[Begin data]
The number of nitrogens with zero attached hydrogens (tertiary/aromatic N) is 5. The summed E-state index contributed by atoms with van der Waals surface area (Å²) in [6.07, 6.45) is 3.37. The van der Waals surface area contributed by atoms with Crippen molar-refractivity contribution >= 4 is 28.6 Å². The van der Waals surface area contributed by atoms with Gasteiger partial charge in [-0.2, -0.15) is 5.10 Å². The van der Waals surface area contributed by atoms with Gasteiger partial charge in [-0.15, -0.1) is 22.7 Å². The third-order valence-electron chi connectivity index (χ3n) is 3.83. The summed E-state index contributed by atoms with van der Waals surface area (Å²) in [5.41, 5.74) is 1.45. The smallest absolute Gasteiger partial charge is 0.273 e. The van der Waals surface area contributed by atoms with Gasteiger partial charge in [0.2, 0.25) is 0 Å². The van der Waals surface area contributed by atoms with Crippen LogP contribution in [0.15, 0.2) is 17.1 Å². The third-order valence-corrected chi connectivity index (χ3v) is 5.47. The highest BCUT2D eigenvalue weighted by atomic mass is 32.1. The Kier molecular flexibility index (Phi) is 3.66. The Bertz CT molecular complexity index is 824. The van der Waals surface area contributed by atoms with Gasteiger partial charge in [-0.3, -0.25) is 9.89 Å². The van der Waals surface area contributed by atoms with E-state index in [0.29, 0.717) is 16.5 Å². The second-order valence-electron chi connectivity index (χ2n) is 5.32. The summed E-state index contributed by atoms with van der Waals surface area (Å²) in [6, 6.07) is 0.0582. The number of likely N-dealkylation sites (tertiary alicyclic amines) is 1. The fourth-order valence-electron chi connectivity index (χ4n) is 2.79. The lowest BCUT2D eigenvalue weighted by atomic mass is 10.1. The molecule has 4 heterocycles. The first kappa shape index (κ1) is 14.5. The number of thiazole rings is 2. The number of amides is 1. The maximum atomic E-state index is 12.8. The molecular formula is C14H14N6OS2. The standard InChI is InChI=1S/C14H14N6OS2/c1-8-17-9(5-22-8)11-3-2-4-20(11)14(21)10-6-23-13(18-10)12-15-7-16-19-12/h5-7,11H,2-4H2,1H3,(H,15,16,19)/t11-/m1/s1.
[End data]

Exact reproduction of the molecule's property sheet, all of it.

The number of nitrogens with zero attached hydrogens (tertiary/aromatic N) is 5. The summed E-state index contributed by atoms with van der Waals surface area (Å²) in [6.07, 6.45) is 3.37. The van der Waals surface area contributed by atoms with Crippen molar-refractivity contribution >= 4 is 28.6 Å². The van der Waals surface area contributed by atoms with Gasteiger partial charge in [-0.2, -0.15) is 5.10 Å². The van der Waals surface area contributed by atoms with Gasteiger partial charge in [-0.15, -0.1) is 22.7 Å². The third-order valence-electron chi connectivity index (χ3n) is 3.83. The summed E-state index contributed by atoms with van der Waals surface area (Å²) in [5.41, 5.74) is 1.45. The smallest absolute Gasteiger partial charge is 0.273 e. The van der Waals surface area contributed by atoms with Gasteiger partial charge in [0.2, 0.25) is 0 Å². The van der Waals surface area contributed by atoms with Crippen LogP contribution in [0.15, 0.2) is 17.1 Å². The third-order valence-corrected chi connectivity index (χ3v) is 5.47. The highest BCUT2D eigenvalue weighted by atomic mass is 32.1. The Kier molecular flexibility index (Phi) is 3.66. The Bertz CT molecular complexity index is 824. The van der Waals surface area contributed by atoms with Gasteiger partial charge in [-0.3, -0.25) is 9.89 Å². The van der Waals surface area contributed by atoms with E-state index in [0.29, 0.717) is 16.5 Å². The second-order valence-electron chi connectivity index (χ2n) is 5.32. The summed E-state index contributed by atoms with van der Waals surface area (Å²) in [6, 6.07) is 0.0582. The number of likely N-dealkylation sites (tertiary alicyclic amines) is 1. The fourth-order valence-electron chi connectivity index (χ4n) is 2.79. The lowest BCUT2D eigenvalue weighted by atomic mass is 10.1. The molecule has 4 heterocycles. The first kappa shape index (κ1) is 14.5. The number of thiazole rings is 2. The number of amides is 1. The maximum atomic E-state index is 12.8. The molecular formula is C14H14N6OS2. The standard InChI is InChI=1S/C14H14N6OS2/c1-8-17-9(5-22-8)11-3-2-4-20(11)14(21)10-6-23-13(18-10)12-15-7-16-19-12/h5-7,11H,2-4H2,1H3,(H,15,16,19)/t11-/m1/s1.